They Live

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Publication.png They Live 
1988They Live poster300.jpg
Publication date4 November 1988
Subjectssocial control
Local copyBroken Link: [[{{{local}}}]]

They Live is a documentary.[1] It could be described as an allegory for corruption and white collar crime. The movie does contain one of the longest fighting scenes in movie history between a black and a white dude, one trying to convince the other that the world he sees is real. An observation that could be made is that in real life (who is trying to convince whom), it is rather the other way around.

Box office

Robbie Graham in his book Silver Screen Saucers writes:

Unfortunately for Carpenter, his film's searing political vision may have been a key contributing factor to its undoing at the box-office. They Live was pulled just two weeks after its 4 November 1988 release date. While Carpenter blamed audiences who "don't want to be enlightened," co-star Keith David had a more conspiratorial take on the film's failure: "not that anybody's being paranoid," said the actor, "but it was interesting that They Live was number one at the box office... and suddenly you couldn't see it anywhere - it was, like, snatched".[2]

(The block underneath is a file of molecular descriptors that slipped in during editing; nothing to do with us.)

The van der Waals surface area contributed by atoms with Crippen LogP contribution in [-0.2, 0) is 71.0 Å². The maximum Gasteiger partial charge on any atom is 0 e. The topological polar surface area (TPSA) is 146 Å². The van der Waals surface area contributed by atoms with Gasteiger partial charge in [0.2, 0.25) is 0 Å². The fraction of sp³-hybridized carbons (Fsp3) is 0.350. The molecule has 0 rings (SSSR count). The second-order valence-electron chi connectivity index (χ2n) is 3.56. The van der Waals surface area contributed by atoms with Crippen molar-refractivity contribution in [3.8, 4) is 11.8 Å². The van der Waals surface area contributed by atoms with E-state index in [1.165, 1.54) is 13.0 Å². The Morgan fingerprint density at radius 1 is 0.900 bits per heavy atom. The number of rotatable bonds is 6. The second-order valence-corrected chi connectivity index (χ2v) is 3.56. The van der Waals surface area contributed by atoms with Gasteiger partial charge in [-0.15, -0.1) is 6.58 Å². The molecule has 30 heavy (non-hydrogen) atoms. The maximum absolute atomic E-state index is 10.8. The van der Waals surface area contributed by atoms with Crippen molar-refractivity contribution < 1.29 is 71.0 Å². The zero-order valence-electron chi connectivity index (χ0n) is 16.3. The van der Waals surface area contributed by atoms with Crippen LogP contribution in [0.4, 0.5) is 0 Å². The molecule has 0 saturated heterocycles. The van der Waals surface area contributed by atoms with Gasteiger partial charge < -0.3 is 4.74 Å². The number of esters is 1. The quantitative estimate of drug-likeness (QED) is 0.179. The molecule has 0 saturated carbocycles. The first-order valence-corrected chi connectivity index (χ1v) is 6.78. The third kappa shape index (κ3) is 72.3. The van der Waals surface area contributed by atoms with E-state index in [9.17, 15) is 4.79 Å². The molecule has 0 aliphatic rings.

Putting on the truth sunglasses


  1. According to Roddy Piper ([1]), who was an actor in it, and John Carpenter. Carpenter, once asked if the movie "has still some relevant social commentary", he answered: "Oh that's never ended. That's still with us. They live is a documentary, about what's going on now." - ~ 28:55
  2. Silver Screen Saucers, page 76, Keith David's comments feature in a 'making of' documentary on the Region 2 DVD release, Momentum 2002